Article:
When you’re trying to get pregnant, you may be anxiously looking for any sign of pregnancy during the two-week wait–that time between when you ovulated and when you’ll get a positive pregnancy test. Since metallic taste is a common complaint during pregnancy, you may wonder if it’s one of the early signs.
Causes in Pregnancy
When you’re pregnant, you have a surge of hormones, especially estrogen and progesterone. Though doctors don’t quite understand why, they believe that a metallic taste in the mouth is caused by estrogen, which causes dysgeusia, or a sensitivity and change of taste in your mouth. In many women, this taste presents itself as a metallic taste.
A metallic taste in the mouth typically starts during the first trimester. In some women, it will subside during the second trimester, when hormonal activity tends to balance out. In other women, it could last the entire pregnancy. However, your estrogen levels may not be high enough for a metallic taste in your mouth to be an early sign of pregnancy. It would typically manifest after you’ve already received a positive pregnancy test, though every pregnancy is different.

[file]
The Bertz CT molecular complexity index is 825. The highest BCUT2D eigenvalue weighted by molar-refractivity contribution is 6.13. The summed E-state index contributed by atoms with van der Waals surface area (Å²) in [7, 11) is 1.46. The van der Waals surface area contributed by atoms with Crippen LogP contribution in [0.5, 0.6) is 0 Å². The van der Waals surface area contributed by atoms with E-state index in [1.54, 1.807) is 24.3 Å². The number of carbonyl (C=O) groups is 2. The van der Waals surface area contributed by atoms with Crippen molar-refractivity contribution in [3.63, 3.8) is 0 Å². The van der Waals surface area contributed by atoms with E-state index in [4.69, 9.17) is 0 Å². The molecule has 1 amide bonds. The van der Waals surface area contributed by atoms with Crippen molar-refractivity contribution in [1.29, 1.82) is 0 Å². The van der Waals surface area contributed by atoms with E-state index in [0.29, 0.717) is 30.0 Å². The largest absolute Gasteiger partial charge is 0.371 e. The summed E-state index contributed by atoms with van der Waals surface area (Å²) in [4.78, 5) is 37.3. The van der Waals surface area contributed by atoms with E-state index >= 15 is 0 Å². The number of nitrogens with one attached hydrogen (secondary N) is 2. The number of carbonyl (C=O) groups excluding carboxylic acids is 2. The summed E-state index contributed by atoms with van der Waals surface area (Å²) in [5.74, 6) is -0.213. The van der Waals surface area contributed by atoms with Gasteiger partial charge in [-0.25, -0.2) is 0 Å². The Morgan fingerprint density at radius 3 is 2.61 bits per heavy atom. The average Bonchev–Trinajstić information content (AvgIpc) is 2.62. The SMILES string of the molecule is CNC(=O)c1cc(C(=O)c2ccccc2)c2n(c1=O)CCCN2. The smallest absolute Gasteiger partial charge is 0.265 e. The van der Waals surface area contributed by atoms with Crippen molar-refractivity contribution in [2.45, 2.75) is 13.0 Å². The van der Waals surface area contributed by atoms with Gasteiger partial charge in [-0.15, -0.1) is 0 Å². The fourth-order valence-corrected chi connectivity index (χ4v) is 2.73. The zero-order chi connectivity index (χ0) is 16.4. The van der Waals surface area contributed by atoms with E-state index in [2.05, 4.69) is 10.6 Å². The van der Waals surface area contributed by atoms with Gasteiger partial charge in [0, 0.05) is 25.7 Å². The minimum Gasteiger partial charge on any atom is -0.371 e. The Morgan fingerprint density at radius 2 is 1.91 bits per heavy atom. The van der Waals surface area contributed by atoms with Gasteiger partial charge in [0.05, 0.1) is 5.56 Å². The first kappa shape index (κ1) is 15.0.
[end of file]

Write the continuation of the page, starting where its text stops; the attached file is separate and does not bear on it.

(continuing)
You can resolve the type of metallic taste in your mouth caused by pregnancy by eating citrus foods, which counteracts the taste. Acidic foods, like pickles, may also help. If changing your eating doesn’t change the taste, the metallic taste may be due to other causes.
Pregnancy is not the only cause of a metallic taste in your mouth. The taste could also be due to food poisoning from certain types of fish, like sardines or herring. It’s also a symptom of an allergy to insects like ants or bees, or it could be lead poisoning.
You may experience some cramping or slight bleeding early in your pregnancy, but most of the typical early signs of pregnancy–nausea, tiredness and metallic taste–will only occur after you’re likely to have gotten a positive result on a pregnancy test.
- mouth image by Connfetti from Fotolia.com